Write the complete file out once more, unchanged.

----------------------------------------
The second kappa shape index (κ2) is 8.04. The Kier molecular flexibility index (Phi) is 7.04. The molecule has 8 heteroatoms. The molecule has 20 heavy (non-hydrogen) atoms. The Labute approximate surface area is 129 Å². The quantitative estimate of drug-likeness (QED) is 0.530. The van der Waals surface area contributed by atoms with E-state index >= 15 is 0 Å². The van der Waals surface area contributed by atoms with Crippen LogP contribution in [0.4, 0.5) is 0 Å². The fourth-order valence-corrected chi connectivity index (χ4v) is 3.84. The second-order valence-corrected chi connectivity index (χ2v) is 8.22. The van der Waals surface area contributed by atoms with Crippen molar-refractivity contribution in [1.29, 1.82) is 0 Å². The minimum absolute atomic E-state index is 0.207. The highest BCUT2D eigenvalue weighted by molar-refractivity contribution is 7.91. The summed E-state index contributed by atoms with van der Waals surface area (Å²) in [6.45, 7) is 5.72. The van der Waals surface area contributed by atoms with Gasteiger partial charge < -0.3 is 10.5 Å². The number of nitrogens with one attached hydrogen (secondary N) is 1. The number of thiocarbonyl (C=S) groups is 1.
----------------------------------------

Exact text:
The second kappa shape index (κ2) is 8.04. The Kier molecular flexibility index (Phi) is 7.04. The molecule has 8 heteroatoms. The molecule has 20 heavy (non-hydrogen) atoms. The Labute approximate surface area is 129 Å². The quantitative estimate of drug-likeness (QED) is 0.530. The van der Waals surface area contributed by atoms with E-state index >= 15 is 0 Å². The van der Waals surface area contributed by atoms with Crippen LogP contribution in [0.4, 0.5) is 0 Å². The fourth-order valence-corrected chi connectivity index (χ4v) is 3.84. The second-order valence-corrected chi connectivity index (χ2v) is 8.22. The van der Waals surface area contributed by atoms with Crippen molar-refractivity contribution in [1.29, 1.82) is 0 Å². The minimum absolute atomic E-state index is 0.207. The highest BCUT2D eigenvalue weighted by molar-refractivity contribution is 7.91. The summed E-state index contributed by atoms with van der Waals surface area (Å²) in [6.45, 7) is 5.72. The van der Waals surface area contributed by atoms with Gasteiger partial charge < -0.3 is 10.5 Å². The number of nitrogens with one attached hydrogen (secondary N) is 1. The number of thiocarbonyl (C=S) groups is 1.